Date Tues, Jan 8 Thur, Jan 10 Tues, Jan 15 Thur, Jan 17
Time 2-6pm 2-6pm 2-6pm 2-6pm

Prerequisites: N/A
Cost/Materials: $10-20 printing and model making costs per student

Enrollment Link


Rhetoric as Argument: Writing for Designers

Instructor: Hung Vo, MUP
Location: TBD
Max Enrollment: 12

This course introduces design students to rhetorical approaches for writing and argumentation and provides strategies for effective communication in the design profession. It will focus on how students can formulate an argument, structure an essay, and avoid common mistakes. Various forms of writing assignments will be considered, including the reflection paper, the reading response and the analytical paper. While the focus will be on how students can better persuade readers, attention will be paid to how they can inform an audience, such as their studio reviewers. Students who have difficulty expressing or organizing their ideas will find this course especially helpful. As this course is intended to be an intensive boot camp on rhetorical skills, in-class participation is expected, and short writing assignments will be assigned. We will focus on the writing “process” as much as the final “product,” through various invention, revision, and editing activities. Students will leave with this course with more confidence in their rhetorical abilities.

Date Wed, Jan 16 Thur, Jan 17 Fri, Jan 18
Time 3-5pm 3-5pm 3-5pm


Prerequisites: Students are asked to submit an essay they previously wrote prior to the first class.
Cost/Materials: Material costs

Enrollment Link


Memory and the Public Sphere: Abstraction, Agonism, Representation and Restitution

Instructor: Eric Moed, MDes
Location: TBD
Max Enrollment: 12

How has Memory been represented in the Public Sphere over time? Who controls memorial narratives? What are the formal and methodological strategies that have been employed by individuals and communities? By the State? What are the aims and effects of well-known/visited memorial/monumental constructs? What even constitutes a monument or memorial? Should memorials and monuments be permanent, semi-permanent, ever-changing, ephemeral? How have history and memory been canonized through monuments and memorials and more deeply, can monuments and memorials challenge hegemonic state narratives?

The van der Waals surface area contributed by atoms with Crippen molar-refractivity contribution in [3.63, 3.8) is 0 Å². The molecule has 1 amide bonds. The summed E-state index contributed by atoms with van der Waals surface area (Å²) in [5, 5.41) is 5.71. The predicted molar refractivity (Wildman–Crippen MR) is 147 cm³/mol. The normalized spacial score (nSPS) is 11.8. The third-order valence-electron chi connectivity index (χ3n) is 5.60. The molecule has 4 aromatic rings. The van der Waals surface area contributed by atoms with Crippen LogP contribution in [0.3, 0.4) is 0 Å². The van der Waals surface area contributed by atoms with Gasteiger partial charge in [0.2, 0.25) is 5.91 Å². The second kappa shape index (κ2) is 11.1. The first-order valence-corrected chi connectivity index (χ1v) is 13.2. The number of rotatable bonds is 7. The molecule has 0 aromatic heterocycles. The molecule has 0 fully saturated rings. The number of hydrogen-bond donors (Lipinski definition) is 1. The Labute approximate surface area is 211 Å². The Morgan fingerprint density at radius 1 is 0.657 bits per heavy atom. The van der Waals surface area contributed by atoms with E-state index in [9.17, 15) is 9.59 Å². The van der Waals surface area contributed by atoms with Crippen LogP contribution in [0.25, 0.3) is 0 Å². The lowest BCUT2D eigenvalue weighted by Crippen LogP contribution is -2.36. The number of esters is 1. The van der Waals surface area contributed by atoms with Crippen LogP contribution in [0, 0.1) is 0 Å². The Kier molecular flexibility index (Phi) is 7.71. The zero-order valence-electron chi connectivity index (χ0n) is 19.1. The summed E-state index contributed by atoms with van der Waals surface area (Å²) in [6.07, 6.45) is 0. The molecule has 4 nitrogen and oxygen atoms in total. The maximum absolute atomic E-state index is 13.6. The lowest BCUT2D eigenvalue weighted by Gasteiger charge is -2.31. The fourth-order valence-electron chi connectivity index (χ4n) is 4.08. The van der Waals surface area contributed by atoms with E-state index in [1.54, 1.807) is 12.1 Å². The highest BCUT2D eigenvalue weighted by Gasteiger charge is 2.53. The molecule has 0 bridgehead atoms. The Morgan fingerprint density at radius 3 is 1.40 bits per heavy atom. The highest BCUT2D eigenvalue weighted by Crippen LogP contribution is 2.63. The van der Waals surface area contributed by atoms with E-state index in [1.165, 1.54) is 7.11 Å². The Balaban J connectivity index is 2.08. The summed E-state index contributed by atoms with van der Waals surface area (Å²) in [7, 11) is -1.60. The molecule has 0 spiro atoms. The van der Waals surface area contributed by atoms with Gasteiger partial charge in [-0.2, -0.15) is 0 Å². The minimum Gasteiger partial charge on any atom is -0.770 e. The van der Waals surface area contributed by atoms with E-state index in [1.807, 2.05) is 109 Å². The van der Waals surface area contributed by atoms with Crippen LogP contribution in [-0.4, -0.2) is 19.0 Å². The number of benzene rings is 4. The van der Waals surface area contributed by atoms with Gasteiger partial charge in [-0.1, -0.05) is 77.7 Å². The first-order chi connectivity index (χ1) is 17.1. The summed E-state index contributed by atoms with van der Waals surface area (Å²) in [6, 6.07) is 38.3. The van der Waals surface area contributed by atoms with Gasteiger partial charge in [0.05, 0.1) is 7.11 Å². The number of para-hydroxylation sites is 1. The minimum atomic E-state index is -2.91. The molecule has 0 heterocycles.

This course provides a critical historical overview of post-WWII memorialization, providing a dialectic to pre-20th century figurative/formal monuments and memorials. Can the trajectory from memorializing hegemonic history to democratic memory lead to citizen-led agonistic memorials and monuments? What would an agonistic memorial/monument be?

Date Tues, Jan 15 Wed, Jan 16 Thur, Jan 17 Fri, Jan 18
Time 11am – 1pm 11am – 1pm 11am – 1pm 11am – 1pm

Prerequisites: N/A
Cost/Materials: N/A

Enrollment Link


Web Basics

Instructor: Malinda (Mindy) Seu, MDes
Location: TBD
Max Enrollment: 12

This course focuses on the fundamentals of web design and coding. Students will learn a brief history of the internet, from the founding principles to contemporary net art. By the end of the course, students will use HTML and CSS to create a working website. For beginners! No previous coding experience required.

Date Wed, Jan 16 Thur, Jan 17 Fri, Jan 18
Time 10am – 1pm 10am – 1pm 10am – 1pm

Prerequisites: N/A
Cost/Materials: N/A

Enrollment Link


Playful Media